We also investigated the expression of the PHO1 genes in soybean roots and leaves under Pi-starvation (Fig. 4). Soybean PHO1 genes in Class I exhibited diverse expression profiles under normal Pi conditions (solid lines in Fig. 4a-e) and these showed complex responses to Pi-deficiency in the roots and leaves (dashed lines in Fig. 4a-e). However, the orthologous gene pairs of PHO1;H2, PHO1;H3, PHO1;H6, and PHO1;H7 showed similar responses to low-Pi treatments in both roots and leaves between ZYD6 and SN14, whereas PHO1;H9/10 depicted a similar expression pattern only in the leaves between ZYD6 and SN14. Similar PHO1;H9/10 expression patterns were observed in the roots of ZYD6 and SN14 in the first 2 weeks after low-Pi treatments; however, upregulation was observed in ZYD6 under Pi stress at the third week (Fig. 4e). In Class I, only PHO1;H9/10 was significantly and continuously upregulated in the roots of ZYD6 under Pi-starvation, suggesting its roles in response to low-Pi conditions.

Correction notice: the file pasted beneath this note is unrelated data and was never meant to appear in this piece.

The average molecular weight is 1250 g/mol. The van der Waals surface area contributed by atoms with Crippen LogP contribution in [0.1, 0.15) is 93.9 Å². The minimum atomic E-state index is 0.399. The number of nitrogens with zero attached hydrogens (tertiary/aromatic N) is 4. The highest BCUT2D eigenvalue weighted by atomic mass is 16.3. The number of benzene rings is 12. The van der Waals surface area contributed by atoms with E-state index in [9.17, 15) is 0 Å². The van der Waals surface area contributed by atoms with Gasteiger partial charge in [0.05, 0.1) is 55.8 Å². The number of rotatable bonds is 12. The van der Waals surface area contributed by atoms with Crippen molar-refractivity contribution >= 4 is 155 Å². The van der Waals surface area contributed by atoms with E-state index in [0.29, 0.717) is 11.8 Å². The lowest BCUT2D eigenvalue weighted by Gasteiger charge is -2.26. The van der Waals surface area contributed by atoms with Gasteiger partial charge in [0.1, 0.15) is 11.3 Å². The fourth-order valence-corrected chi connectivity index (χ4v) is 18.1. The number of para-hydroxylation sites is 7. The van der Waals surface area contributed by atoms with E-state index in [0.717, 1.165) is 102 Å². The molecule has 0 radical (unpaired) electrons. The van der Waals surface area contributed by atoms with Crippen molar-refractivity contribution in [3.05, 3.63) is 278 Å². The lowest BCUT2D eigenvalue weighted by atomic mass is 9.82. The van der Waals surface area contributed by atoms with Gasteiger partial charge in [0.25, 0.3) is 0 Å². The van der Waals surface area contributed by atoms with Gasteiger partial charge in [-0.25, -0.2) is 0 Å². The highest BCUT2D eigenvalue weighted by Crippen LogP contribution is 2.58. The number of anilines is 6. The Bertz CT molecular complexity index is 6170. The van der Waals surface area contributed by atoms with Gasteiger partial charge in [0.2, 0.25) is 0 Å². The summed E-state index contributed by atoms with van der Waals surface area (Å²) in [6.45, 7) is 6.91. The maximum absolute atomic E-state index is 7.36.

Class II PHO1 genes (PHO1;H1/4, PHO1;H5, PHO1;H8, and PHO1;H12/14) showed similar expression profiles during root and leaf development under normal conditions (red and blue solid lines, Fig. 4f-i). With Pi-deficiency, these were similarly upregulated in the roots between ZYD6 and SN14 and reached a maximum at 3 weeks (red dashed lines in Fig. 4f-i). These genes were upregulated in the leaves of ZYD6, whereas their expression in the leaves of SN14 did not change (dashed blue lines in Fig. 4f-i).
These findings suggest that the PHO1 gene family may play roles in soybean adaptation and morphological divergence. Moreover, the expression variation is likely decisive evolutionary event between the orthologous pairs of PHO1 genes, which occurred during the divergence of wild and cultivated soybeans. We therefore functionally tested these assumptions by overexpressing the cDNA of these genes from cultivated soybean in transgenic Arabidopsis.
Overexpressing GmPHO1 genes in transgenic Arabidopsis
Due to the highly identical sequences within paralog pairs GmPHO1;H9/H10 and GmPHO1;H12/H14 (Additional file 2: Table S1), the GmPHO1;H10 and GmPHO1;H14 were excluded, and thus altogether 10 GmPHO1 genes from the SN14 (cultivar) were included in the transgenic Arabidopsis assays. Three T3 lines of each transgene that were confirmed via RT-PCR (Additional file 1: Figure S5) were further investigated, and all obtained GmPHO1 transgenic plants showed no obvious phenotypic variations compared to wild-type (WT) Arabidopsis, including flowering time, seed size, plant height, and germination rate under normal growth conditions (Additional file 2: Table S3), indicating that overexpressing GmPHO1 did not affect plant development.